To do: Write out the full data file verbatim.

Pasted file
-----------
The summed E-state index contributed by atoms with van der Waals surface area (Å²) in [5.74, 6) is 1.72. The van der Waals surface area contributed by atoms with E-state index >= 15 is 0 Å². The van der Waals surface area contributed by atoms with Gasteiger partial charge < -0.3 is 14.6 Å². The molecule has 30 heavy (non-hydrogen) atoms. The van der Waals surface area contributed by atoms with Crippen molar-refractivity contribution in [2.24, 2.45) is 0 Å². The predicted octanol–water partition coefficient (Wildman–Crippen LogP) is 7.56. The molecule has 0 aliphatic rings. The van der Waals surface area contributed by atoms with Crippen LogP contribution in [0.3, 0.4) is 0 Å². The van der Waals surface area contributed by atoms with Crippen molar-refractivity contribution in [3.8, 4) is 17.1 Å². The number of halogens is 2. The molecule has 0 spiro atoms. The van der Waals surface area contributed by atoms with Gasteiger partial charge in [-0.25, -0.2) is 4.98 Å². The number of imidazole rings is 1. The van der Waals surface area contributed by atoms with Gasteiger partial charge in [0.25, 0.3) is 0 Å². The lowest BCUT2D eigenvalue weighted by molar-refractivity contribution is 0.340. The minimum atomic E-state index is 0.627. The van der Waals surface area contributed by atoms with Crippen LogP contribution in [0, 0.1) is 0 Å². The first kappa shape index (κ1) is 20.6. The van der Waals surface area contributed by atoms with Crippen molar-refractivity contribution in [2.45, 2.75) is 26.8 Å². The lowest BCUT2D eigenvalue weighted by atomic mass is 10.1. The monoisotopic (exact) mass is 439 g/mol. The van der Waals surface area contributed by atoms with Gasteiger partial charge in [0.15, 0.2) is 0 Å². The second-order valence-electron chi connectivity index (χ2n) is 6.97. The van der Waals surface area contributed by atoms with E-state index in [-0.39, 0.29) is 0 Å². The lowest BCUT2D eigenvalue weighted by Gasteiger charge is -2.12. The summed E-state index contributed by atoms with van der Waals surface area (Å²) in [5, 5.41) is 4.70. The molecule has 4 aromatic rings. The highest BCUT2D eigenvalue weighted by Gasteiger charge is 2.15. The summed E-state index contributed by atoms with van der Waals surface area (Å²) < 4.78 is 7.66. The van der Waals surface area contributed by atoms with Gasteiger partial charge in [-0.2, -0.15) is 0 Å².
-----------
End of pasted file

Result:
The summed E-state index contributed by atoms with van der Waals surface area (Å²) in [5.74, 6) is 1.72. The van der Waals surface area contributed by atoms with E-state index >= 15 is 0 Å². The van der Waals surface area contributed by atoms with Gasteiger partial charge < -0.3 is 14.6 Å². The molecule has 30 heavy (non-hydrogen) atoms. The van der Waals surface area contributed by atoms with Crippen molar-refractivity contribution in [2.24, 2.45) is 0 Å². The predicted octanol–water partition coefficient (Wildman–Crippen LogP) is 7.56. The molecule has 0 aliphatic rings. The van der Waals surface area contributed by atoms with Crippen LogP contribution in [0.3, 0.4) is 0 Å². The van der Waals surface area contributed by atoms with Crippen molar-refractivity contribution in [3.8, 4) is 17.1 Å². The number of halogens is 2. The molecule has 0 spiro atoms. The van der Waals surface area contributed by atoms with Gasteiger partial charge in [-0.25, -0.2) is 4.98 Å². The number of imidazole rings is 1. The van der Waals surface area contributed by atoms with Gasteiger partial charge in [0.25, 0.3) is 0 Å². The lowest BCUT2D eigenvalue weighted by molar-refractivity contribution is 0.340. The minimum atomic E-state index is 0.627. The van der Waals surface area contributed by atoms with Crippen LogP contribution in [0, 0.1) is 0 Å². The first kappa shape index (κ1) is 20.6. The van der Waals surface area contributed by atoms with Crippen molar-refractivity contribution in [2.45, 2.75) is 26.8 Å². The lowest BCUT2D eigenvalue weighted by atomic mass is 10.1. The monoisotopic (exact) mass is 439 g/mol. The van der Waals surface area contributed by atoms with Gasteiger partial charge in [0.15, 0.2) is 0 Å². The second-order valence-electron chi connectivity index (χ2n) is 6.97. The van der Waals surface area contributed by atoms with E-state index in [-0.39, 0.29) is 0 Å². The lowest BCUT2D eigenvalue weighted by Gasteiger charge is -2.12. The summed E-state index contributed by atoms with van der Waals surface area (Å²) in [5, 5.41) is 4.70. The molecule has 4 aromatic rings. The highest BCUT2D eigenvalue weighted by Gasteiger charge is 2.15. The summed E-state index contributed by atoms with van der Waals surface area (Å²) < 4.78 is 7.66. The van der Waals surface area contributed by atoms with Gasteiger partial charge in [-0.2, -0.15) is 0 Å².